All of the later editions make a number of changes to this passage from 1922/1950 (p. 324-6):

"'Well, as a matter of fact,' said he after a moment, 'I meant to speak to you myself this evening on that very subject. But it's—er—a little hard to make any one exactly understand the situation. I am afraid that it would be impossible for me to leave the work I am now engaged on.... You remember, when they first insisted on making me king, I told you it was not easy to shake off responsibilities, once you had taken them up. These people have come to rely on me for a great number of things. We found them ignorant of much that white people enjoy. And we have, one might say, changed the current of their lives considerably. Now it is a very ticklish business, to change the lives of other people. And whether the changes we have made will be, in the end, for good or for bad, is our lookout.'

 

He thought a moment—then went on in a quieter, sadder voice:

 

'I would like to continue my voyages and my natural history work; and I would like to go back to Puddleby—as much as any of you. This is March, and the crocuses will be showing in the lawn... . But that which I feared has come true: I cannot close my eyes to what might happen if I should leave these people and run away. They would probably go back to their old habits and customs: wars, superstitions, devil-worship and what not; and many of the new things we have taught them might be put to improper use and make their condition, then, worse by far than that in which we found them.... They like me; they trust me; they have come to look to me for help in all their problems and troubles. And no man wants to do unfair things to them who trust him.... And then again, I like THEM. They are, as it were, my children—I never had any children of my own—and I am terribly interested in how they will grow up. Don't you see what I mean?—How can I possibly run away and leave them in the lurch?... No. I have thought it over a good deal and tried to decide what was best. And I am afraid that the work I took up when I assumed the crown I must stick to. I'm afraid—I've got to stay.'"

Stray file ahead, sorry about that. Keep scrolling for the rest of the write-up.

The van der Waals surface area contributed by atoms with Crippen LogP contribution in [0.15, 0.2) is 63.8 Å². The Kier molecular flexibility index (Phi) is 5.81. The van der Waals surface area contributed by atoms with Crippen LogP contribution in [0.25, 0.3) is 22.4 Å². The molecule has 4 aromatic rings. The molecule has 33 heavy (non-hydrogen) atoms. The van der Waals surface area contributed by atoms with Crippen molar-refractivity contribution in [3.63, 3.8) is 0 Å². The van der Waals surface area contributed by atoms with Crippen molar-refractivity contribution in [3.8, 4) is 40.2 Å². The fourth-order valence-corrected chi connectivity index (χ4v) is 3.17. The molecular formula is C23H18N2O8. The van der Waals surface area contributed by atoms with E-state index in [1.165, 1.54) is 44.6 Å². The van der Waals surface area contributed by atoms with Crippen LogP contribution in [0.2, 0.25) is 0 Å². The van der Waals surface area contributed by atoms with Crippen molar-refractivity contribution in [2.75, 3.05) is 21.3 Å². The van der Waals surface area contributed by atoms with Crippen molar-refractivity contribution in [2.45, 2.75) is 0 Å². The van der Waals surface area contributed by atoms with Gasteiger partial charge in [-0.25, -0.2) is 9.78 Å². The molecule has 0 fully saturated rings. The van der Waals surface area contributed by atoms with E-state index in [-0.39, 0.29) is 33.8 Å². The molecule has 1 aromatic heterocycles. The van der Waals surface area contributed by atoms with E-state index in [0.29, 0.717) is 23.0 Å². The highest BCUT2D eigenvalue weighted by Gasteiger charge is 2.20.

1988 (p. 280-1) eliminates only the words that are boldface, 1998 (p. 247-8) eliminates those plus the ones that are both boldface and italicized, while 2001 (p. 310-1) eliminates all those plus the words that are only italicized.


 

1922/1950 (p. 332-3) reads:

"The old parrot had grown very tired of the Indians and she made no secret of it. 'The very idea,' she said to me one day as we were walking on the seashore—'the idea of the famous John Dolittle spending his valuable life waiting on these greasy natives!—Why, it's preposterous!'"

 

 

2001 (p. 317-8) eliminates the word “greasy,” while 1988 (p. 286-7) and 1998 (p. 253) change “greasy natives” to “people."

 

Next: THE SLEEPING BEAUTY PASSAGE